It was gathered that Okpala later developed enormous interest in this great hunter such that he assigned a piece of land to him to build his own house and was also allowed to freely farm at available lands around his abode for his own personal purpose.
For the above reason, as we were informed, this man called "Dunu" found good reason to settle down and later married a wife from Uru-Okpala village and gave birth to Kabi, Okpalachi, and Dilekwo. These three sons, according to our sources, now make up the three major kindred that today exist in the Umudunu village, Abagana. It is important to mention that other labourers who came together with Dunu, mainly from Awkuzu and other neighbouring communities, were also allowed to co-habit the same areas with Dunu, but sometime later dispersed and went out either in Diaspora or back to their ancestral homes, but the remnants became diffused and mixed up with Dunu kindred. It is also worthy of mention that due to difficulties encountered by the children of Dunu in sourcing wives from the neighbouring communities, Dunu solved this problem by establishing a spiritual dimension called "Iti Ofo na Ala" which made it possible for a section of his own children to intermarry among themselves, and this has continued till today.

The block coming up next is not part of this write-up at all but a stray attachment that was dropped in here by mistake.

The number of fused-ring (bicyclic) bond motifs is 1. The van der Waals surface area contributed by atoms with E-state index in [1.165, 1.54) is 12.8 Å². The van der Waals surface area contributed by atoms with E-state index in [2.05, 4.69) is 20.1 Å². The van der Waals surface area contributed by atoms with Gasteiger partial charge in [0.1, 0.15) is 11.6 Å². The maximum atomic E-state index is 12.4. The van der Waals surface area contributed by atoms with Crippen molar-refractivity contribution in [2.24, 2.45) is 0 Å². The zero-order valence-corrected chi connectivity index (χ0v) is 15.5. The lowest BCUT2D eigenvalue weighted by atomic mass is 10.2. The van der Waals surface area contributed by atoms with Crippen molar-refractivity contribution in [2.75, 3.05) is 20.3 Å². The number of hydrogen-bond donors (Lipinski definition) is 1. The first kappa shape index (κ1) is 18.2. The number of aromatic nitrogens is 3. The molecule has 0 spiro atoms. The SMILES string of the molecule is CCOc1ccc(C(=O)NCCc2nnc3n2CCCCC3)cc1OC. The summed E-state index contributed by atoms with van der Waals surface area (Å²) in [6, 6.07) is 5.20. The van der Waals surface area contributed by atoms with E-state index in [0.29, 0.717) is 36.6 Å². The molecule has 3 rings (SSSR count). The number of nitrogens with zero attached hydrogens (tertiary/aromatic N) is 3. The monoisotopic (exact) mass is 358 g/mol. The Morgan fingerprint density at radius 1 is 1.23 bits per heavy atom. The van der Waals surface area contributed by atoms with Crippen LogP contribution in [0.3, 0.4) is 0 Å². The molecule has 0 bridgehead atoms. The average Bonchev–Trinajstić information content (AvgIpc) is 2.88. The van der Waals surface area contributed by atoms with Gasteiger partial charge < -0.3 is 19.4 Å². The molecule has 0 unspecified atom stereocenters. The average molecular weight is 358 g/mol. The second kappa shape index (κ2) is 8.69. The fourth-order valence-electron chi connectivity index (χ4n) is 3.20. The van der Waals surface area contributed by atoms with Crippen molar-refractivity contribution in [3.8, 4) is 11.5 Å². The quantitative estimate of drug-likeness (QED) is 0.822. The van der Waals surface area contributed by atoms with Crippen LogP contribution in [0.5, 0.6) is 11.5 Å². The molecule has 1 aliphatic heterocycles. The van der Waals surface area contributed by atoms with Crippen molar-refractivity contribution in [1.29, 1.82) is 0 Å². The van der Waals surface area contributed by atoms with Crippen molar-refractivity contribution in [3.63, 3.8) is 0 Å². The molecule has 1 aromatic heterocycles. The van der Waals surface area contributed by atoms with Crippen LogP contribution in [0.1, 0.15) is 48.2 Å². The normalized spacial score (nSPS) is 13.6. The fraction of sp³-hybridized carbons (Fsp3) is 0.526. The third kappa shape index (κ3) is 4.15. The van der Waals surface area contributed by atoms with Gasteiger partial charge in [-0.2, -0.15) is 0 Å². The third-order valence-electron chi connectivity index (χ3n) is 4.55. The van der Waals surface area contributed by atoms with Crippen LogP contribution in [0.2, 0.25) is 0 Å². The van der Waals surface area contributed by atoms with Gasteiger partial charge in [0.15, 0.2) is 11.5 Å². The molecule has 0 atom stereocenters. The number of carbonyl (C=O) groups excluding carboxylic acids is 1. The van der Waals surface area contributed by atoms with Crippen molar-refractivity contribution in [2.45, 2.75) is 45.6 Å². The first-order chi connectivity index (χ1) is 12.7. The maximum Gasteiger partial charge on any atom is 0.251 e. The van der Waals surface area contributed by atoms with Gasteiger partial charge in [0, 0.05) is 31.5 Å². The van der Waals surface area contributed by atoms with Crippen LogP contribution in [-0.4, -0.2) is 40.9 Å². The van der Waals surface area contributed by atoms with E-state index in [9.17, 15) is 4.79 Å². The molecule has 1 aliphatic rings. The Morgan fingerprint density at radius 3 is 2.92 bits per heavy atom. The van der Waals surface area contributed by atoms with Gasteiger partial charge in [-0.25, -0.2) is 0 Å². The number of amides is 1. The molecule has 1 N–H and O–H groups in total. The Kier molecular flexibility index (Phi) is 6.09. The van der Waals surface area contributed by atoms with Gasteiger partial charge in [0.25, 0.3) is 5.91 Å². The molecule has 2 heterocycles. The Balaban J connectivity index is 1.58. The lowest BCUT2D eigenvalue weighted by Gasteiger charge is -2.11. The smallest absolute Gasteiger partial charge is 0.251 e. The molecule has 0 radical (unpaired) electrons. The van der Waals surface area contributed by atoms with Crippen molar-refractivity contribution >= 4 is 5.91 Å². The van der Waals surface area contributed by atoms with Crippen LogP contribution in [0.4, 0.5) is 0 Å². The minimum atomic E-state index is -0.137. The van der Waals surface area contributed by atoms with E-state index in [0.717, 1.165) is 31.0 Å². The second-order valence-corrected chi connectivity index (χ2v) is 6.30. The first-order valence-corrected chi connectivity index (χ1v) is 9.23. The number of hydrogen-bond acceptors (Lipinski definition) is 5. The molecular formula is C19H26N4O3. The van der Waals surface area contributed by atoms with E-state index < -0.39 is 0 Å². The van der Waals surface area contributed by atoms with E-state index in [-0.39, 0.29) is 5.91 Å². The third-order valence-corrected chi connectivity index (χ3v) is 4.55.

Orofia is the second largest village in Abagana today in terms of population and land mass after Umudunu. As is the case with Umudunu, its founder was an immigrant called "Chime".
According to further account of our sources, this Chime was a great warrior, adventurer, and statesman who came from "Ohafia" near Arochukwu in Abia State in search of slaves and merchandise. Our source had it that this man founded "Orofia" settlement in other towns like Nimo, Enugu-Ukwu, Eziowelle, Alor, Umudioka, Ogbunike, Ogidi, Ukpo, Oraukwu, and others in the course of his numerous adventures and expeditions, but finally settled in Abagana with his soldiers of fortune and founded "Orofia village Abagana". He later married from Akpu Abagana.
Opinions of our sources and respondents agree that the name "Abagana" originated from an oral tradition that the founding father of Abagana was "Agana-Diese". Initially the people called themselves "Ebe-Agana" meaning Agana's palace. Later, during the pre-colonial era, her neighbors called them 'Mba-Agana' which means literally that strangers were not allowed passage from that land. This must be as a result of his war-like nature. During that period, colonial masters would set out from Onitsha via Awkuzu, Nando, Mgbakwu and traveled to Awka where they settled. Traveling through Abagana could have been easier and shorter for them, but the fear of Abagana was the beginning of wisdom to them. It was indeed the Europeans, who found it difficult to pronounce "Mba-Agana" that changed the name to "Abagana" for easy pronunciation just like they did in other places like Nawfia, Nawgu, Onitsha, Awkuzu etc.
On March 31, 1968: Biafran army won their biggest battle. by ambushing and destroying a 96-vehicle column of Nigerian soldiers with locally hand made bomb called [Ogbunigwe or bucket bomb].